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A beginner’s guide to Apple CarPlay

A beginner’s guide to Apple CarPlay

Nothing dates faster than in-car technology. For proof, simply check out the media system in any given 10-year-old car. It will look absolutely ancient. In terms of functionality, it will be utterly old hat, too.

Meanwhile, smartphone technology continues to develop at breakneck speed. So fast, in fact, that in-car technology cannot keep up. Consequently, the media systems in even the latest cars can fall short of the power and functionality a new smartphone.

But what if there was a way of combining the two, a way to put cutting-edge smartphone tech into cars old and new, but also to optimise it for drivers and ensure it’s safe to use on the move? Actually, there is. It’s called Apple Carplay.

There’s a similar technology known as Android Auto for smartphones based on Google’s Android operating System, but CarPlay is all about Apple’s iPhone handsets.

What do you need to use CarPlay?

What do you need to use CarPlay?

Two things: A compatible car media system and an iPhone. In terms of the latter, CarPlay is compatible with any iPhone from iPhone 5 onwards. When it comes to the car half of the equation, it’s a little more complicated.

CarPlay support is now offered by most car manufacturers. It can vary by model, so it’s best to check with the manufacturer regarding any new car. CarPlay was introduced in 2015, so any second-hand car built before 2016 is unlikely to have CarPlay support from the factory.

However, CarPlay can be added to many models via an aftermarket head unit like Pioneer’s popular SPH-DA120. 

Apple’s own list of CarPlay-compatible cars can be found here.

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What can Apple CarPlay do?

What can Apple CarPlay do? 

CarPlay’s main functionality includes making calls, sending and receiving texts, navigation and music playback. And it does it all via a slick, car-optimised interface. And remember, the interface and the apps are primarily running on your iPhone.

It’s the iPhone outputting onto your car’s media screen. That means you car’s media and navigation capabilities are largely dictated by your handset, not the car’s equipment.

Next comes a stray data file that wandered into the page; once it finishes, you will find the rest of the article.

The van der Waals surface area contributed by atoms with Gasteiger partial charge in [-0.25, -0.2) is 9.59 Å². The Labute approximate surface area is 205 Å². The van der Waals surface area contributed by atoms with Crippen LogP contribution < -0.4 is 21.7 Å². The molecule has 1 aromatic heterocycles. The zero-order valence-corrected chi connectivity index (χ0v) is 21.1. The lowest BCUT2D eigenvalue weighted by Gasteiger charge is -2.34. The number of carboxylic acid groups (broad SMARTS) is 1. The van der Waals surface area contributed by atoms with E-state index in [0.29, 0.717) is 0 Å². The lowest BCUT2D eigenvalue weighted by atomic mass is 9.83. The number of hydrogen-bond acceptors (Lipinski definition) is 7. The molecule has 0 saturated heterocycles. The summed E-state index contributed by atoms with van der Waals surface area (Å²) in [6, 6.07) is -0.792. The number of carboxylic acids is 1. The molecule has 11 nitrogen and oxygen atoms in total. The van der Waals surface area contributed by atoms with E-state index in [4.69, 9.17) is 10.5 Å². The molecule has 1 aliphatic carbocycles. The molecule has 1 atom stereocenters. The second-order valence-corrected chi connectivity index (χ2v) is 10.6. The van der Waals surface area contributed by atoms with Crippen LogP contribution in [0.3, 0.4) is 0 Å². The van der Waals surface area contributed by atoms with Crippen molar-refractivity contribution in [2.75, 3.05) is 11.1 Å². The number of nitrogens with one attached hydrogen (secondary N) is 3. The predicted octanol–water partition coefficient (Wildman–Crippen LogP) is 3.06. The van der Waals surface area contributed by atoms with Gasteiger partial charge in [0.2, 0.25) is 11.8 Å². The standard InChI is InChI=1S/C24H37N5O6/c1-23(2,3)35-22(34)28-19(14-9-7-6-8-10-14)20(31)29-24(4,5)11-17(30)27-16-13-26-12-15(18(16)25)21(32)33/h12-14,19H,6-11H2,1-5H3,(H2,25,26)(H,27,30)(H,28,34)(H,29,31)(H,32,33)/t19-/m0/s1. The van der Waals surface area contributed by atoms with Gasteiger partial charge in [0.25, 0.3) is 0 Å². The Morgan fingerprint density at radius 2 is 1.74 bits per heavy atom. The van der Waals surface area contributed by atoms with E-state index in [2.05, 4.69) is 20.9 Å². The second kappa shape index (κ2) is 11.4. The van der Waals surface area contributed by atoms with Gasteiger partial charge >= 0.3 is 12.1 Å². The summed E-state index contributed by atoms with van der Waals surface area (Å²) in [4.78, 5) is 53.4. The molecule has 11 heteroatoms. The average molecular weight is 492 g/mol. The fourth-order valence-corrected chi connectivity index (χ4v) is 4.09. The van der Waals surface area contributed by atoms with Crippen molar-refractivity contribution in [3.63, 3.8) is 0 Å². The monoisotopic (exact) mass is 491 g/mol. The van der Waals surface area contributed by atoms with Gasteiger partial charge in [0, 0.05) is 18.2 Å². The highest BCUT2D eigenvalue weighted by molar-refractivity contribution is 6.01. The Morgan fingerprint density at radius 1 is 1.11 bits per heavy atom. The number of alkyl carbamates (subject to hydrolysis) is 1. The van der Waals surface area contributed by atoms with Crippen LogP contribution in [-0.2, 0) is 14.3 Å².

The other major string to CarPlay’s bow is Siri support. Cars with Carplay support built-in from the factory typically allow access to Apple’s voice-activated assistant via a voice control button on the steering wheel.

Aftermarket headunits like the Pioneer DA120 usually have a Siri button of their own.

What apps does CarPlay support?

What apps does CarPlay support?

Due to safety concerns and the need to optimise any functionality for use in-car rather than on a handset, app availability is quite limited on CarPlay. Apple’s own apps that appear in CarPlay include Apple Maps, Messages, Phone, Music, Podcasts and Audiobooks.

As for third party apps from the App Store, this is CarPlay’s biggest weakness. Currently, a little over 30 apps are available on CarPlay. But almost all are audio playback apps including Spotify, Deezer, Tidal and a range of internet radio and podcast apps.

Notably, competing navigation apps such as Google Maps and Waze have not appeared on CarPlay.

While there are safety concerns that go along with using any app in-car, both Google Maps and Waze have been optimised for use in cars on the Android Auto platform.

So, such limitations on CarPlay are as much about Apple wanting to keep control of the platform as safety.

Anything else I need to know?

Anything else I need to know?

CarPlay connectivity for most existing cars and head units is via a standard Apple Lightning cable. However, in 2017 Apple updated CarPlay to support wireless Carplay connectivity.

Several aftermarket headunits now support wireless CarPlay as do multiple car manufacturers.

However, note that updating existing wired CarPlay systems to support wireless connectivity typically isn’t possible.